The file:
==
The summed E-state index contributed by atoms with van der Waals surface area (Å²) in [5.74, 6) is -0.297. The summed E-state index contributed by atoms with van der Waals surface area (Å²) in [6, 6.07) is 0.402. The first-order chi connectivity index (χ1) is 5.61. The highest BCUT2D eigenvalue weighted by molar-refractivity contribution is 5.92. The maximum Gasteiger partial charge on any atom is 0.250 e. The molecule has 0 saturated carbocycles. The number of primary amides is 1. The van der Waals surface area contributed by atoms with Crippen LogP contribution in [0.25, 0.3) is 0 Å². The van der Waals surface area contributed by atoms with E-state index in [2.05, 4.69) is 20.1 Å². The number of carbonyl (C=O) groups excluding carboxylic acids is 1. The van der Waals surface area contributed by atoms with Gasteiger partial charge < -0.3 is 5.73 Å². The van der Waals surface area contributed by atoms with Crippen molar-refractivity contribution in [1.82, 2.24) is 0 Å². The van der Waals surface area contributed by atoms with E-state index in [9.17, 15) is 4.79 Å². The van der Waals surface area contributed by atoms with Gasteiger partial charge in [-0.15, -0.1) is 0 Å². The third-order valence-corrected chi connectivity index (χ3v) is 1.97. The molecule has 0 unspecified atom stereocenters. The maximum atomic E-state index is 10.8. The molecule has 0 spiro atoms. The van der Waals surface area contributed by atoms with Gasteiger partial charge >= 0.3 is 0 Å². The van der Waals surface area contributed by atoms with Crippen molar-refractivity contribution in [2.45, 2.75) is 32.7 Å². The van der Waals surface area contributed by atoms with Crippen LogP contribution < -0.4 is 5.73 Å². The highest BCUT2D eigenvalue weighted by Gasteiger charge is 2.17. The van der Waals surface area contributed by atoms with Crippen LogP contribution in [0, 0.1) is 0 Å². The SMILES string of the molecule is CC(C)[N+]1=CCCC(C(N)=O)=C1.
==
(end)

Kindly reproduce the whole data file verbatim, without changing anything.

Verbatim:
The summed E-state index contributed by atoms with van der Waals surface area (Å²) in [5.74, 6) is -0.297. The summed E-state index contributed by atoms with van der Waals surface area (Å²) in [6, 6.07) is 0.402. The first-order chi connectivity index (χ1) is 5.61. The highest BCUT2D eigenvalue weighted by molar-refractivity contribution is 5.92. The maximum Gasteiger partial charge on any atom is 0.250 e. The molecule has 0 saturated carbocycles. The number of primary amides is 1. The van der Waals surface area contributed by atoms with Crippen LogP contribution in [0.25, 0.3) is 0 Å². The van der Waals surface area contributed by atoms with E-state index in [2.05, 4.69) is 20.1 Å². The number of carbonyl (C=O) groups excluding carboxylic acids is 1. The van der Waals surface area contributed by atoms with Gasteiger partial charge < -0.3 is 5.73 Å². The van der Waals surface area contributed by atoms with Crippen molar-refractivity contribution in [1.82, 2.24) is 0 Å². The van der Waals surface area contributed by atoms with E-state index in [9.17, 15) is 4.79 Å². The van der Waals surface area contributed by atoms with Gasteiger partial charge in [-0.15, -0.1) is 0 Å². The third-order valence-corrected chi connectivity index (χ3v) is 1.97. The molecule has 0 unspecified atom stereocenters. The maximum atomic E-state index is 10.8. The molecule has 0 spiro atoms. The van der Waals surface area contributed by atoms with Gasteiger partial charge >= 0.3 is 0 Å². The van der Waals surface area contributed by atoms with Crippen molar-refractivity contribution in [2.45, 2.75) is 32.7 Å². The van der Waals surface area contributed by atoms with Crippen LogP contribution < -0.4 is 5.73 Å². The highest BCUT2D eigenvalue weighted by Gasteiger charge is 2.17. The van der Waals surface area contributed by atoms with Crippen LogP contribution in [0, 0.1) is 0 Å². The SMILES string of the molecule is CC(C)[N+]1=CCCC(C(N)=O)=C1.